The scent of simplicity
Perfume houses around the globe have set out to bottle these “simple moments,” and many take root in the vegetable patch of all places. One whiff of a vegetable-garden-inspired scent and it’s easy to imagine days gone by, with your Gran mucking about in her backyard on a sunny day, mud on her wellies, dirt on her day dress, as she tends to her tomato plants. It’s not an exotic image, but there’s something compelling and even romantic about the notion of soil and sweat and sunshine. Jo Malone London, Hermès and Byredo are but a few fragrance houses that have taken inspiration from humble vegetables and herbs and gussied up the scents from these unsuspecting plants.
Take Jo Malone London’s new collection called The Herb Garden. The five fragrances explore the world of fragrant foliage, employing gritty rosemary, cool clover and striking coriander among other garden-fresh ingredients. These notes may sound like they belong in an herb box or on a kitchen windowsill more than a bottle of perfume, but they perform perfectly in each quirky fragrance. From Carrot Blossom & Fennel to Wild Strawberry & Parsley, each scent is like a walk through a fragrant garden at the height of summer – simple but arresting.
Then there’s Byredo’s Seven Veils and Hermès’ Un Jardin Sur Le Nil. In the hands of the right perfumer, even the most common vegetables, herbs and fruits can become rich, luxurious notes worthy of a fine fragrance.
Wearing your vegetables
“It’s not so much that the notes themselves are simple but that each one is allowed the space to be appreciated for its own unique character,” says Céline Roux, fragrance director for Jo Malone London. Roux says she relished the chance to push boundaries with notes that may be common in the garden or kitchen but are atypical in fragrance.
“Sorrel is green but also unusually tart when you taste it, and carrot brings a sweetness but not in a typical gourmand way,” she says. Working with edible plants like fennel and parsley, which are virtually unheard of in perfumery, presents some challenges, too. “Sorrel, for example, has virtually no smell, but its taste is completely unique,” says Roux. “We wanted to take that flavour and translate it into fragrance – that’s something that requires real artistry from the perfumer.”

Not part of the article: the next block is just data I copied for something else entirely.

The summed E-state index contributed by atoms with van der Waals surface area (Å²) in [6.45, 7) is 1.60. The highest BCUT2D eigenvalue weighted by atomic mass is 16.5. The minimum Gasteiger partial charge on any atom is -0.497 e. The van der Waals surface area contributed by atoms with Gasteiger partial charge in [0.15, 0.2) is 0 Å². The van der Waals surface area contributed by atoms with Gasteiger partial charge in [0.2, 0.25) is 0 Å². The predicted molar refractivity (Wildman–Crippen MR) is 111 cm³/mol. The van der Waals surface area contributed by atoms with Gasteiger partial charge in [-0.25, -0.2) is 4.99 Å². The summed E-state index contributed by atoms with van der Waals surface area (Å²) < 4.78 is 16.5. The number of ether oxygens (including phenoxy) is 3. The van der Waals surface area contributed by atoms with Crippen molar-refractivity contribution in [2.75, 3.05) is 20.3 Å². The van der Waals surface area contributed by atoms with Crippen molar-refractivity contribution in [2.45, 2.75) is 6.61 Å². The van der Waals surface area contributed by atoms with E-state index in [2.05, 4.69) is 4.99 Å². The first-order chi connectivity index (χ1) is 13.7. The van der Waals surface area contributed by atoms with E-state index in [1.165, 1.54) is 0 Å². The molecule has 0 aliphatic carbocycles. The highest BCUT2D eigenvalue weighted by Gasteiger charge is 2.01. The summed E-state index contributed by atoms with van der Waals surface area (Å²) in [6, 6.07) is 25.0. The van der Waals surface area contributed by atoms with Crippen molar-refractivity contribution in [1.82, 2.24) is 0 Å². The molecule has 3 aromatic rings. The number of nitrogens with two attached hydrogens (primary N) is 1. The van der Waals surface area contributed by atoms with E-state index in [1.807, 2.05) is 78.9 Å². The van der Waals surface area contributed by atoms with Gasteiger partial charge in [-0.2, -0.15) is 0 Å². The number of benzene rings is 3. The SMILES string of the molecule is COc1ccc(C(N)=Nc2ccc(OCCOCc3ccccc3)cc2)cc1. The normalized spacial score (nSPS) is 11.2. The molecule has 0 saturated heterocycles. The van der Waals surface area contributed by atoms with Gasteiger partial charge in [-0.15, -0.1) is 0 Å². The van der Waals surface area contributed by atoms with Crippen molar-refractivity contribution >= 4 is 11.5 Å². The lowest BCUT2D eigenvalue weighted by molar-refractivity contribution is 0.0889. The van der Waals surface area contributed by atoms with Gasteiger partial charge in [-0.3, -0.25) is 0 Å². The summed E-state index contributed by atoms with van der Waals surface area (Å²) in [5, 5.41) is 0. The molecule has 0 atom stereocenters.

In the world of fragrance, simple isn’t, well, simple, says Greta Fitz, director of global marketing for Fusion Brands/CLEAN fragrances. But CLEAN Reserve, a new line of dynamic yet pared-down scents blended with raw and sustainable ingredients, pulls it off. “Just like the iPhone is really simple to use but took a genius to create, these fragrances smell simple but have a very complex background,” she says.
The nine eau de parfums – reimaginings of bestsellers Warm Cotton, Skin and Rain, as well as six new scents – are designed to be linear, meaning that what you smell when you first spray one on your wrist is what you’ll smell when the fragrance dries down on your skin over time, too. “There are no surprises, and I’ve learned that creating that consistency is one of the hardest things to do in fragrance,” says Fitz.
Enjoying the moment
Effortlessness is one of the hallmarks of summer. Think minimal makeup, easy-breezy dressing and, hopefully, a slower pace of life, like evenings in the backyard with a glass of Chardonnay or long, languid days at the cottage, with toes dipped in the lake. The idea of slowing down and taking life as it comes informed the creation of the CLEAN Reserve fragrances, which are incredible options for a go-to summer perfume.
Fitz says they looked to Scandinavian countries (where the CLEAN line outsells Chanel No.5 five to one) for inspiration and were compelled by the Danish concept of hygge. The word is pronounced “hoo-ga,” but there is no English translation. “It’s like their carpe diem,” says Fitz. It’s about living in the moment, focusing on quality time with friends and family and the soulful comfort and fulfillment that brings. “That idea influenced our concept of creating new moments that haven’t been experienced – new fragrances that you’ve never smelled before,” says Fitz.
Enjoying the simple pleasures in life, no matter how small the moment, influenced Elizabeth Arden’s Green Tea Nectarine Blossom as well, says perfumer Rodrigo Flores-Roux. “We decided that nectarine was the perfect embodiment of summer,” he says. “It’s juicier and more fragrant than peach and also more watery and modern.” It’s a succulent scent that’s like biting into a ripe nectarine on a hot summer day, juices dribbling down your chin and over your fingers. “There is nothing more wholesome, delicious or easy than summer, with all of its simple pleasures,” he says.